The Dolmen de la Siureda, from Maureillas

I'll begin this post with a confession: it's more than ten years since we did this walk. In the winter of 2006, we spent a month in a funny little Catalan cottage in Céret. It was a memorable holiday for many reasons. Firstly, our cottage had no inside staircase or downstairs loo, so every time we wanted a pee (or to go to bed - the bedrooms were upstairs too), we had to go outside and up the external stairs - never mind that it was January and freezing. Secondly, it was during that holiday that we finally decided to start the process of moving from north Norfolk to the Pyrenees. And thirdly, because we were blown away by the sheer variety of the walking: we'd be walking the coast path one day, clambering up the snowy foothills of Mont Canigou the next, and rambling around the wooded slopes of the Albères the day after.

This is a relatively easy walk, perfect for French Foothillers. For your money you get a dolmen, a ruined tower, a cork oak woodland and some lovely views over Canigou, the Aspres and the Roussillon plain, all for the price of an overall height gain of 415 metres and three to four hours of walking. It would be a great walk for a hot summer's day as much of it is in dappled shade.

We parked just outside the village centre of Maureillas (on the Céret side) then followed a small road that runs along a river and around some houses. From here, the way is well signed, and it's not long before the first views towards the Aspres started to appear. When the path split, we took the one on the left (the other one is the return route), passing some relics of a former talc mine and a lime kiln. It always amazes me that so many of the peaceful and beautiful paths in the Pyrenees go through areas that once would have been hives of industry.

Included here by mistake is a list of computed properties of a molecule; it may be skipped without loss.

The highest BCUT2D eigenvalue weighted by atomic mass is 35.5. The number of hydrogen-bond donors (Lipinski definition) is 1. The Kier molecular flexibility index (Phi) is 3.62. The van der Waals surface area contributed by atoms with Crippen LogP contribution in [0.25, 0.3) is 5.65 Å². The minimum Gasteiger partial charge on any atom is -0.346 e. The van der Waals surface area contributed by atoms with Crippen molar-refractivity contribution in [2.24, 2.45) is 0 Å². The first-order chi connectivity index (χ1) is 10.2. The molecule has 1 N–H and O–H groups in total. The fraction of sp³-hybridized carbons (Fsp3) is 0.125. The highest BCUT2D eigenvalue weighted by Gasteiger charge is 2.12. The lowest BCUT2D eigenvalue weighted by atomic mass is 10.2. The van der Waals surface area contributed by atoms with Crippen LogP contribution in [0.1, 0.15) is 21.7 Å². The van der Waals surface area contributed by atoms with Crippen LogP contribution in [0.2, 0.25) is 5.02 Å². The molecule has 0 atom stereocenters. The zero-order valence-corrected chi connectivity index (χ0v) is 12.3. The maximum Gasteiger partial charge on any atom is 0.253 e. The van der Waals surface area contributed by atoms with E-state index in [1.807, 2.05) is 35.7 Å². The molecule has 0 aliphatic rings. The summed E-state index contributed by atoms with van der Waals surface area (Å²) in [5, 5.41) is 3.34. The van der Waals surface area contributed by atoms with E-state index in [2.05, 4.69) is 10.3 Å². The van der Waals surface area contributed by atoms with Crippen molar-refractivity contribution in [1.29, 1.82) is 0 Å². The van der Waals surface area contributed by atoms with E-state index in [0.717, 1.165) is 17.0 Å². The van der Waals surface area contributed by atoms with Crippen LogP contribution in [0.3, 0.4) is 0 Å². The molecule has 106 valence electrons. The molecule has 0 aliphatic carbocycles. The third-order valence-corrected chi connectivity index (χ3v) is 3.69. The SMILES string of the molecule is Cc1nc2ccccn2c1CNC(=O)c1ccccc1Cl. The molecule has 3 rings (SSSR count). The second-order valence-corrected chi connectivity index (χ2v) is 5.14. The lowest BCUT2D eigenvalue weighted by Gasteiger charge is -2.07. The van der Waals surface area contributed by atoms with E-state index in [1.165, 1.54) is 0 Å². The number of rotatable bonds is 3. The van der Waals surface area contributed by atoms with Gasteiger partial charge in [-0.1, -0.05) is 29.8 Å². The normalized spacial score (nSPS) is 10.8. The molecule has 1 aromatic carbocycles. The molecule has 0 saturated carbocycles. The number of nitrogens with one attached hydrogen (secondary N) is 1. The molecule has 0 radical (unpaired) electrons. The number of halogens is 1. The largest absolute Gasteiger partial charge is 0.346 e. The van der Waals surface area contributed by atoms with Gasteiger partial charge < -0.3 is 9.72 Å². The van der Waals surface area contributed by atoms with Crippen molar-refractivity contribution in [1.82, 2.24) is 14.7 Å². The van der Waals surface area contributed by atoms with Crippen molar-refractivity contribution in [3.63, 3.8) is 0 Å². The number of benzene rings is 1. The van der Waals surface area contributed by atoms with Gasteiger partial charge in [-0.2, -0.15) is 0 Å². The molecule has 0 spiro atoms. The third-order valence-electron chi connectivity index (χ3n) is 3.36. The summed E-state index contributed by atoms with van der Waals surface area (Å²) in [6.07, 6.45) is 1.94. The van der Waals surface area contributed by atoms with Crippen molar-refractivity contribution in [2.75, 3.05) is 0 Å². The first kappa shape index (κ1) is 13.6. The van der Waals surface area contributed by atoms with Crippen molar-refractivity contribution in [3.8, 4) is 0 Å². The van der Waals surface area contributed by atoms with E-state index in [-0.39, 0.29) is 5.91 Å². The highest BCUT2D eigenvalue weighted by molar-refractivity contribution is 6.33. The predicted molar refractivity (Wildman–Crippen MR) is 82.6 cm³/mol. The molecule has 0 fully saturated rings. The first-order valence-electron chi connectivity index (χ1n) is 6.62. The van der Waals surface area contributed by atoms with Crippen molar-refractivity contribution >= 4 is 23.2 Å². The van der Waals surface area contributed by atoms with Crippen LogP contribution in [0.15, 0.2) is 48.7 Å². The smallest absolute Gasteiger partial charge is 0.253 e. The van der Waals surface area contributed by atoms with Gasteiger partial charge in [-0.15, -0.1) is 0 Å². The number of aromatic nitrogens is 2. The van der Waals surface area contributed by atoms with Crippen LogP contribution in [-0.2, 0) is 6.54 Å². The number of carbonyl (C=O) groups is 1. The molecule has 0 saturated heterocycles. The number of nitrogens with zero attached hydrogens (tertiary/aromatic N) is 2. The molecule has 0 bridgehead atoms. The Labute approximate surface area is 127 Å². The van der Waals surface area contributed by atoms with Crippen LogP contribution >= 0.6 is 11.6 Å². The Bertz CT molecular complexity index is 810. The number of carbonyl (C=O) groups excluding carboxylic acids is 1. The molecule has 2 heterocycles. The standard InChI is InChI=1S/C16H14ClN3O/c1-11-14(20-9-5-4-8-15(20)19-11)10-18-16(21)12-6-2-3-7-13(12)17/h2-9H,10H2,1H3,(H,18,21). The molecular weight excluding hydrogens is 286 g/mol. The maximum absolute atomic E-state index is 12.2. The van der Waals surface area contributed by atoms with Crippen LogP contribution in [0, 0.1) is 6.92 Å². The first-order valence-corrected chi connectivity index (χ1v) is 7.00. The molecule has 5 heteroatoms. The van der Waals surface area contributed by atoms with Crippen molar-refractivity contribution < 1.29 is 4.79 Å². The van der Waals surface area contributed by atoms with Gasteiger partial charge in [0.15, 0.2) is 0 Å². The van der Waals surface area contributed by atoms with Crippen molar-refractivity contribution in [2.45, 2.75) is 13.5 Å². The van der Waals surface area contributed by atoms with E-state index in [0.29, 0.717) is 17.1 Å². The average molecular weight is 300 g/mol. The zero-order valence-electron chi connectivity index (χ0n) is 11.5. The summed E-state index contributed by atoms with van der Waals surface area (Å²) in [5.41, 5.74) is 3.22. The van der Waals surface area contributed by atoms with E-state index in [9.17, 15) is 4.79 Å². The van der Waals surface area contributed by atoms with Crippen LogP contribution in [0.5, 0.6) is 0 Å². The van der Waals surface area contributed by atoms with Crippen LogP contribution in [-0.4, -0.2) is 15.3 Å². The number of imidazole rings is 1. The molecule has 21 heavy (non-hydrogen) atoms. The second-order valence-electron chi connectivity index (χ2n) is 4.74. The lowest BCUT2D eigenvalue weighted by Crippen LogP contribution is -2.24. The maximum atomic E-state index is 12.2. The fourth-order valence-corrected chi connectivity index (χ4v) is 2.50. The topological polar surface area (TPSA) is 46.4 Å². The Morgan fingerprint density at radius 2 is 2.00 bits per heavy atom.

From here on the path got a bit (well, quite a lot!) steeper. We climbed on through lush woodland and soon spotted the main cork oak plantation. Cork oak has been growing here for 8000 years, and Maureillas, like many other places around here, once had a thriving cork industry; it's somewhat declined now. There's a cork museum back down in the village, though we missed out on this bit of post-walk education this time.




And then all of a sudden, there was the dolmen, surrounded by a tumulus. It was first built over four thousand years ago, then used again in the Bronze Age, between 1100 and 700 BC. It's a single chamber, which is typical of its age, and opens towards the south-east. I'm very fond of dolmen and other prehistoric stones and remains, especially those (like this one) that give off a palpable energy. We spent a good couple of hours here, just sitting by the stones. Then it was off on our return route, making the detour to the Tour Bell Ull: there's not much left of it, but the views are lovely.


We'll do this walk again, soon. And this time, we'll head off afterwards to the bar El Tap, in Maureillas' old village square, for a beer and maybe some tapas. Highly recommended!



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